The lemon law, deceptive trade practices, implied warranties, procedural and other statutes and case law are by no means simple and require a thorough understanding to best enforce or settle consumers' various claims. Furthermore, a great deal of experience in dealing with manufacturers, dealers, automotive experts and the various mechanisms for prosecuting and settling such claims requires years of experience to advocate the claimant's rights and the dealer's or manufacturer's obligations under the law. Of course, these matters are way too complex and comprehensive to even begin outlining same in this Blog, and the reader is welcome to call my office to address his or her particular concerns.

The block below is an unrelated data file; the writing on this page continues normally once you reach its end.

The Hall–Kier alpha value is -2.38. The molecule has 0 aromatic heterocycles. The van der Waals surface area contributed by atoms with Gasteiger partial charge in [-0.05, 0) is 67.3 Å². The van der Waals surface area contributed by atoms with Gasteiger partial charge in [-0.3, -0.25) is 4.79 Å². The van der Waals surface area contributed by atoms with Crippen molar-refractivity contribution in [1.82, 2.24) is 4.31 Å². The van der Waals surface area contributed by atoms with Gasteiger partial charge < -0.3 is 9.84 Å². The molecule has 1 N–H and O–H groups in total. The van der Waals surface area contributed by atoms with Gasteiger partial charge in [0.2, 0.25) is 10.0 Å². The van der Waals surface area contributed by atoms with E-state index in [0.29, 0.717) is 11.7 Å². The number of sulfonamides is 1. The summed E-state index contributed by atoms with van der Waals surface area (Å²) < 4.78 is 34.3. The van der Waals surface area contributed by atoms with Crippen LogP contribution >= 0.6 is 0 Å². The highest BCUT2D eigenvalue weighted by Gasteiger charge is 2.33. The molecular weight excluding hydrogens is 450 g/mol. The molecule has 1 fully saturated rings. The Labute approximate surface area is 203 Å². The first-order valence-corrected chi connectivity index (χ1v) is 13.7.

Keeping in mind that the average vehicle costs about thirty thousand ($30,000.00) dollars and if the consumer looses his or her claim and gives up by trading in the vehicle for perhaps one half or less than its cost rather than recovering full value in a successful consumer or lemon law claim, the average legal fees of a few thousand dollars is nominal and it is most cost efficient to retain counsel before advocating for oneself.